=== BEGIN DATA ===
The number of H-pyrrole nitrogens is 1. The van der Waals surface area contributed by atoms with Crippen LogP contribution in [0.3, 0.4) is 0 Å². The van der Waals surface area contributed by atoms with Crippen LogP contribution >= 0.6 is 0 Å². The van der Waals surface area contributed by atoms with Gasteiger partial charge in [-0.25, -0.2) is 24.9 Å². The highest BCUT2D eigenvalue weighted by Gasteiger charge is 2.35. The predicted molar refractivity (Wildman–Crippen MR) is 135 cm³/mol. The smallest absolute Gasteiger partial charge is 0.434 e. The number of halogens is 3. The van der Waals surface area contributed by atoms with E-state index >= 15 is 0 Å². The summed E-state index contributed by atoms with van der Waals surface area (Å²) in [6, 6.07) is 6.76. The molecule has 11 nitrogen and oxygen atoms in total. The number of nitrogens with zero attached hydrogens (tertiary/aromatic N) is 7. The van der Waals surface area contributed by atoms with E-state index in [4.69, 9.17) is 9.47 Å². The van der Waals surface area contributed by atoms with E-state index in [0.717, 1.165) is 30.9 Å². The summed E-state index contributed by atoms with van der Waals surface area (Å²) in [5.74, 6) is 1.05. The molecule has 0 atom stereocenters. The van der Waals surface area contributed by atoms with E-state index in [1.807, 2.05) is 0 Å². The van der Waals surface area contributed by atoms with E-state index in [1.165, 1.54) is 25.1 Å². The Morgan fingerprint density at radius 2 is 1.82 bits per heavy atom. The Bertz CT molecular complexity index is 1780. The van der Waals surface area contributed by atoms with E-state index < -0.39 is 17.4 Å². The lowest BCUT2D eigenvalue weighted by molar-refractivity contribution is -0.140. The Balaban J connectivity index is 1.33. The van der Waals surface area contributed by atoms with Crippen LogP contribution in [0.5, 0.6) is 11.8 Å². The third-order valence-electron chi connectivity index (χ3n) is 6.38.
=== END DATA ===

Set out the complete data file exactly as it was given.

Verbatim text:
The number of H-pyrrole nitrogens is 1. The van der Waals surface area contributed by atoms with Crippen LogP contribution in [0.3, 0.4) is 0 Å². The van der Waals surface area contributed by atoms with Crippen LogP contribution >= 0.6 is 0 Å². The van der Waals surface area contributed by atoms with Gasteiger partial charge in [-0.25, -0.2) is 24.9 Å². The highest BCUT2D eigenvalue weighted by Gasteiger charge is 2.35. The predicted molar refractivity (Wildman–Crippen MR) is 135 cm³/mol. The smallest absolute Gasteiger partial charge is 0.434 e. The number of halogens is 3. The van der Waals surface area contributed by atoms with E-state index >= 15 is 0 Å². The summed E-state index contributed by atoms with van der Waals surface area (Å²) in [6, 6.07) is 6.76. The molecule has 11 nitrogen and oxygen atoms in total. The number of nitrogens with zero attached hydrogens (tertiary/aromatic N) is 7. The van der Waals surface area contributed by atoms with E-state index in [4.69, 9.17) is 9.47 Å². The van der Waals surface area contributed by atoms with E-state index in [0.717, 1.165) is 30.9 Å². The summed E-state index contributed by atoms with van der Waals surface area (Å²) in [5.74, 6) is 1.05. The molecule has 0 atom stereocenters. The van der Waals surface area contributed by atoms with E-state index in [1.807, 2.05) is 0 Å². The van der Waals surface area contributed by atoms with E-state index in [1.165, 1.54) is 25.1 Å². The Morgan fingerprint density at radius 2 is 1.82 bits per heavy atom. The Bertz CT molecular complexity index is 1780. The van der Waals surface area contributed by atoms with E-state index < -0.39 is 17.4 Å². The lowest BCUT2D eigenvalue weighted by molar-refractivity contribution is -0.140. The Balaban J connectivity index is 1.33. The van der Waals surface area contributed by atoms with Crippen LogP contribution in [0.5, 0.6) is 11.8 Å². The third-order valence-electron chi connectivity index (χ3n) is 6.38.